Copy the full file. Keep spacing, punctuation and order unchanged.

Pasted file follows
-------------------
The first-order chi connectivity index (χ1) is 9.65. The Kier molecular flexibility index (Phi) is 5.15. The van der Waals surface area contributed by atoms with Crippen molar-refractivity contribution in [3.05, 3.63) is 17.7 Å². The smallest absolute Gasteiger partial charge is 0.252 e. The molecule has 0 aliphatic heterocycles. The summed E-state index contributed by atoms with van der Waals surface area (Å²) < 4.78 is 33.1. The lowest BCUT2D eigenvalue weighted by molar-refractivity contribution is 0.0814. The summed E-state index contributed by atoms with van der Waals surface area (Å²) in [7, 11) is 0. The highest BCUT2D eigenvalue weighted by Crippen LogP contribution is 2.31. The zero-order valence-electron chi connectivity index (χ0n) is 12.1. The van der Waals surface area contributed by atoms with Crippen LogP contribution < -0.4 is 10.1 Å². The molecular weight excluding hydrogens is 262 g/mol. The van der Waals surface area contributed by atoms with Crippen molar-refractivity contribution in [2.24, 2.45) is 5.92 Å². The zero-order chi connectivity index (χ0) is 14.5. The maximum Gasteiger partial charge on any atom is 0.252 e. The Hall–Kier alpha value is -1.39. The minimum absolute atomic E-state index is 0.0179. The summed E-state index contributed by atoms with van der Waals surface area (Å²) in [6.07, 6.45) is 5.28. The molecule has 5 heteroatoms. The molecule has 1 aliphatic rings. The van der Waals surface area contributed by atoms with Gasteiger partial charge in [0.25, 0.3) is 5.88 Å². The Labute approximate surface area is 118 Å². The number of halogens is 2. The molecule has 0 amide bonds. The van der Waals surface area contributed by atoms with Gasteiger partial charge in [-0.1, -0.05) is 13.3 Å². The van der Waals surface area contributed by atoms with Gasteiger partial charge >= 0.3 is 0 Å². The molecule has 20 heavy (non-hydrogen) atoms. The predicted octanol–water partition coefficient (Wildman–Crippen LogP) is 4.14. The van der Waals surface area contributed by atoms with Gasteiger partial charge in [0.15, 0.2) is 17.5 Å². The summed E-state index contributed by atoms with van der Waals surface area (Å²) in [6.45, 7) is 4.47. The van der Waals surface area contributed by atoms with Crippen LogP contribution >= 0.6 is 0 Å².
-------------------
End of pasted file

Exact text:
The first-order chi connectivity index (χ1) is 9.65. The Kier molecular flexibility index (Phi) is 5.15. The van der Waals surface area contributed by atoms with Crippen molar-refractivity contribution in [3.05, 3.63) is 17.7 Å². The smallest absolute Gasteiger partial charge is 0.252 e. The molecule has 0 aliphatic heterocycles. The summed E-state index contributed by atoms with van der Waals surface area (Å²) < 4.78 is 33.1. The lowest BCUT2D eigenvalue weighted by molar-refractivity contribution is 0.0814. The summed E-state index contributed by atoms with van der Waals surface area (Å²) in [7, 11) is 0. The highest BCUT2D eigenvalue weighted by Crippen LogP contribution is 2.31. The zero-order valence-electron chi connectivity index (χ0n) is 12.1. The van der Waals surface area contributed by atoms with Crippen LogP contribution < -0.4 is 10.1 Å². The molecular weight excluding hydrogens is 262 g/mol. The van der Waals surface area contributed by atoms with Crippen molar-refractivity contribution in [2.24, 2.45) is 5.92 Å². The zero-order chi connectivity index (χ0) is 14.5. The maximum Gasteiger partial charge on any atom is 0.252 e. The Hall–Kier alpha value is -1.39. The minimum absolute atomic E-state index is 0.0179. The summed E-state index contributed by atoms with van der Waals surface area (Å²) in [6.07, 6.45) is 5.28. The molecule has 5 heteroatoms. The molecule has 1 aliphatic rings. The van der Waals surface area contributed by atoms with Gasteiger partial charge in [0.25, 0.3) is 5.88 Å². The Labute approximate surface area is 118 Å². The number of halogens is 2. The molecule has 0 amide bonds. The van der Waals surface area contributed by atoms with Gasteiger partial charge in [-0.1, -0.05) is 13.3 Å². The van der Waals surface area contributed by atoms with Gasteiger partial charge >= 0.3 is 0 Å². The molecule has 20 heavy (non-hydrogen) atoms. The predicted octanol–water partition coefficient (Wildman–Crippen LogP) is 4.14. The van der Waals surface area contributed by atoms with Gasteiger partial charge in [0.15, 0.2) is 17.5 Å². The summed E-state index contributed by atoms with van der Waals surface area (Å²) in [6.45, 7) is 4.47. The van der Waals surface area contributed by atoms with Crippen LogP contribution >= 0.6 is 0 Å².